Special Issue "Oral Health: The First Step to Well-Being"

A special issue of International Journal of Environmental Research and Public Health (ISSN 1660-4601). This special issue belongs to the section "Global Health".

Deadline for manuscript submissions: 30 April 2022.

Special Issue Editors

Prof. Dr. Yolanda Martinez Beneyto
E-Mail Website
Guest Editor
Department of Preventive and Community Dentistry, University of Murcia, Clínica Odontológica Universitaria, Hospital Morales Meseguer, 30008 Murcia, Spain
Interests: oral health; dental materials; oral epidemiology; minimally invasive dentistry
Prof. Dr. Antonio J. Ortiz Ruiz
E-Mail Website
Guest Editor
Department of Integrated Pediatric Dentistry; University of Murcia, Clínica Odontológica Universitaria, Hospital Morales Meseguer, 30008 Murcia, Spain
Interests: pediatric dentistry; dental materials; minimally invasive dentistry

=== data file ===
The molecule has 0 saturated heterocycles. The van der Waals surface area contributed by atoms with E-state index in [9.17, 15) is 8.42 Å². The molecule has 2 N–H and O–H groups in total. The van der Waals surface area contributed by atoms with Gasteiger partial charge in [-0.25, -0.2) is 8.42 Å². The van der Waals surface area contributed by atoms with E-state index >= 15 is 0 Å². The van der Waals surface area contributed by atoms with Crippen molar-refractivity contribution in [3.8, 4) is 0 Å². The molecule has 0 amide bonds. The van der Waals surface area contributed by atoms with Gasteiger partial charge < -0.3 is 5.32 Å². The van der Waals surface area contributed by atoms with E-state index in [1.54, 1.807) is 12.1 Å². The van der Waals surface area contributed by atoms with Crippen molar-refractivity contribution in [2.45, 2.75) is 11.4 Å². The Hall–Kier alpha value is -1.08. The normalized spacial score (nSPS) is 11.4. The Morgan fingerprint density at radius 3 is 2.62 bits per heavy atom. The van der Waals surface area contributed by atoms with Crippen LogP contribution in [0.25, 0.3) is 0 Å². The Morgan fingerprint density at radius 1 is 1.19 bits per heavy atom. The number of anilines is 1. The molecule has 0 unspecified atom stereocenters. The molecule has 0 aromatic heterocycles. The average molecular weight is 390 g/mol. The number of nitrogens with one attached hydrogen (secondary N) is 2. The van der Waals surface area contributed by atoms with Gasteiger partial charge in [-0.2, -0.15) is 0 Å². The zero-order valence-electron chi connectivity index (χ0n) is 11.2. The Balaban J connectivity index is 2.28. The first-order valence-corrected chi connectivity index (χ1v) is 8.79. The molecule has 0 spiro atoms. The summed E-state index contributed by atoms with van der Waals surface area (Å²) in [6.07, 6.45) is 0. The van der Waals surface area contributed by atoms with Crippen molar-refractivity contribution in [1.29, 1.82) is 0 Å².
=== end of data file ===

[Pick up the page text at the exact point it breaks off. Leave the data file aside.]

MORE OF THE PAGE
Prof. Dr. Ascensión Vicente Hernandez
E-Mail Website
Guest Editor
Department of Orthodontics, Faculty of Medicine, University of Murcia, Clínica Odontológica Universitaria, Hospital Morales Meseguer, 30008 Murcia, Spain
Interests: orthodontics and dental materials

Special Issue Information

Dear Colleagues,

An estimated 90% of the world’s population suffer from oral diseases during their life. Oral diseases are recognized as a major global health burden, having huge impacts on people’s daily lives and economic development.

Dental caries, periodontal disease, edentulism, oral cancer, and cleft lip and palate are the most prevalent dental pathologies, and the overall global burden of this diseases has been increasing throughout the years, in parallel with major non communicable diseases (NCDs), such as diabetes mellitus, neoplasms and cardiovascular diseases. Many of these NCDs share risk factors with oral diseases such as sugar excess, alcohol excess and tobacco.